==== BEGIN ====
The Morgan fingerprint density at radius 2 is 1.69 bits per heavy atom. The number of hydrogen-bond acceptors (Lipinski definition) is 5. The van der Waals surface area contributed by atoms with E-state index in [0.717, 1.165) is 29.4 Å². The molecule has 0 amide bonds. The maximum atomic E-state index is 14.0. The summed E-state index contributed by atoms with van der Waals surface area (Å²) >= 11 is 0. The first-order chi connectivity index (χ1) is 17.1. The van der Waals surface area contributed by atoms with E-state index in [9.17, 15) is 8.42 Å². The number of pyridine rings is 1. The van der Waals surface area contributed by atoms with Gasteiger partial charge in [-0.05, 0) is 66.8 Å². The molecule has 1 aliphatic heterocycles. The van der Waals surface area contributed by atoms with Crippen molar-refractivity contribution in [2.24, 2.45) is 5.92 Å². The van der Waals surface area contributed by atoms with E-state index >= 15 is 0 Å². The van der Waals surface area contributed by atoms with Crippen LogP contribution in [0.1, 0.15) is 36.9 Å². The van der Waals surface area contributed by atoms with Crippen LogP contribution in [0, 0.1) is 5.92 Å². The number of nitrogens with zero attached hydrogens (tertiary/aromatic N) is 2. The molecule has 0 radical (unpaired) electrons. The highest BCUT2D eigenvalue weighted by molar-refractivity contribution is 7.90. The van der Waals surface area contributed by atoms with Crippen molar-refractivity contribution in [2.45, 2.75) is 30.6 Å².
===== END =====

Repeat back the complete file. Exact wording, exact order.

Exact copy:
The Morgan fingerprint density at radius 2 is 1.69 bits per heavy atom. The number of hydrogen-bond acceptors (Lipinski definition) is 5. The van der Waals surface area contributed by atoms with E-state index in [0.717, 1.165) is 29.4 Å². The molecule has 0 amide bonds. The maximum atomic E-state index is 14.0. The summed E-state index contributed by atoms with van der Waals surface area (Å²) >= 11 is 0. The first-order chi connectivity index (χ1) is 17.1. The van der Waals surface area contributed by atoms with E-state index in [9.17, 15) is 8.42 Å². The number of pyridine rings is 1. The van der Waals surface area contributed by atoms with Gasteiger partial charge in [-0.05, 0) is 66.8 Å². The molecule has 1 aliphatic heterocycles. The van der Waals surface area contributed by atoms with Crippen molar-refractivity contribution in [2.24, 2.45) is 5.92 Å². The van der Waals surface area contributed by atoms with E-state index >= 15 is 0 Å². The van der Waals surface area contributed by atoms with Crippen LogP contribution in [0.1, 0.15) is 36.9 Å². The van der Waals surface area contributed by atoms with Crippen LogP contribution in [0, 0.1) is 5.92 Å². The number of nitrogens with zero attached hydrogens (tertiary/aromatic N) is 2. The molecule has 0 radical (unpaired) electrons. The highest BCUT2D eigenvalue weighted by molar-refractivity contribution is 7.90. The van der Waals surface area contributed by atoms with Crippen molar-refractivity contribution in [2.45, 2.75) is 30.6 Å².